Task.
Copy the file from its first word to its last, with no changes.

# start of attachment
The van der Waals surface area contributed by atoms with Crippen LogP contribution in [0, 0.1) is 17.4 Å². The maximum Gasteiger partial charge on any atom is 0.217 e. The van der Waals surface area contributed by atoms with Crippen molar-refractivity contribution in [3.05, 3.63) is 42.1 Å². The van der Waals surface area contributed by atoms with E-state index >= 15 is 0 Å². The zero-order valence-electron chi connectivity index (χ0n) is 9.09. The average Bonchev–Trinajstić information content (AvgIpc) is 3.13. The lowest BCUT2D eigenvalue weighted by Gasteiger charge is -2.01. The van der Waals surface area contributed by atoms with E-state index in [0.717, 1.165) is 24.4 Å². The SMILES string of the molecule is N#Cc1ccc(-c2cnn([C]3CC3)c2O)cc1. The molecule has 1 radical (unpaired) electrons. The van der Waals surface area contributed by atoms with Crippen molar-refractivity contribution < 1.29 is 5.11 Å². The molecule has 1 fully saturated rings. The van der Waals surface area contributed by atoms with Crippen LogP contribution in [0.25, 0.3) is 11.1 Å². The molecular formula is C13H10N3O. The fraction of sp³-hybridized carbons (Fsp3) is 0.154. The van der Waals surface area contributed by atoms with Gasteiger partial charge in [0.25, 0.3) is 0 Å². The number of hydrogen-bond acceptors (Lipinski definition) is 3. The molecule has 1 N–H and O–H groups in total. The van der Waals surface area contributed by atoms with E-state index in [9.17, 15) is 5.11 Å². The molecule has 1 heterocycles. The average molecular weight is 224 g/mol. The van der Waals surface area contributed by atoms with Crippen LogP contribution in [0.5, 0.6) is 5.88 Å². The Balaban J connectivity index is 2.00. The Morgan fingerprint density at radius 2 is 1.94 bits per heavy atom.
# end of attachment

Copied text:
The van der Waals surface area contributed by atoms with Crippen LogP contribution in [0, 0.1) is 17.4 Å². The maximum Gasteiger partial charge on any atom is 0.217 e. The van der Waals surface area contributed by atoms with Crippen molar-refractivity contribution in [3.05, 3.63) is 42.1 Å². The van der Waals surface area contributed by atoms with E-state index >= 15 is 0 Å². The zero-order valence-electron chi connectivity index (χ0n) is 9.09. The average Bonchev–Trinajstić information content (AvgIpc) is 3.13. The lowest BCUT2D eigenvalue weighted by Gasteiger charge is -2.01. The van der Waals surface area contributed by atoms with E-state index in [0.717, 1.165) is 24.4 Å². The SMILES string of the molecule is N#Cc1ccc(-c2cnn([C]3CC3)c2O)cc1. The molecule has 1 radical (unpaired) electrons. The van der Waals surface area contributed by atoms with Crippen molar-refractivity contribution < 1.29 is 5.11 Å². The molecule has 1 fully saturated rings. The van der Waals surface area contributed by atoms with Crippen LogP contribution in [0.25, 0.3) is 11.1 Å². The molecular formula is C13H10N3O. The fraction of sp³-hybridized carbons (Fsp3) is 0.154. The van der Waals surface area contributed by atoms with Gasteiger partial charge in [0.25, 0.3) is 0 Å². The number of hydrogen-bond acceptors (Lipinski definition) is 3. The molecule has 1 N–H and O–H groups in total. The van der Waals surface area contributed by atoms with E-state index in [9.17, 15) is 5.11 Å². The molecule has 1 heterocycles. The average molecular weight is 224 g/mol. The van der Waals surface area contributed by atoms with Crippen LogP contribution in [0.5, 0.6) is 5.88 Å². The Balaban J connectivity index is 2.00. The Morgan fingerprint density at radius 2 is 1.94 bits per heavy atom.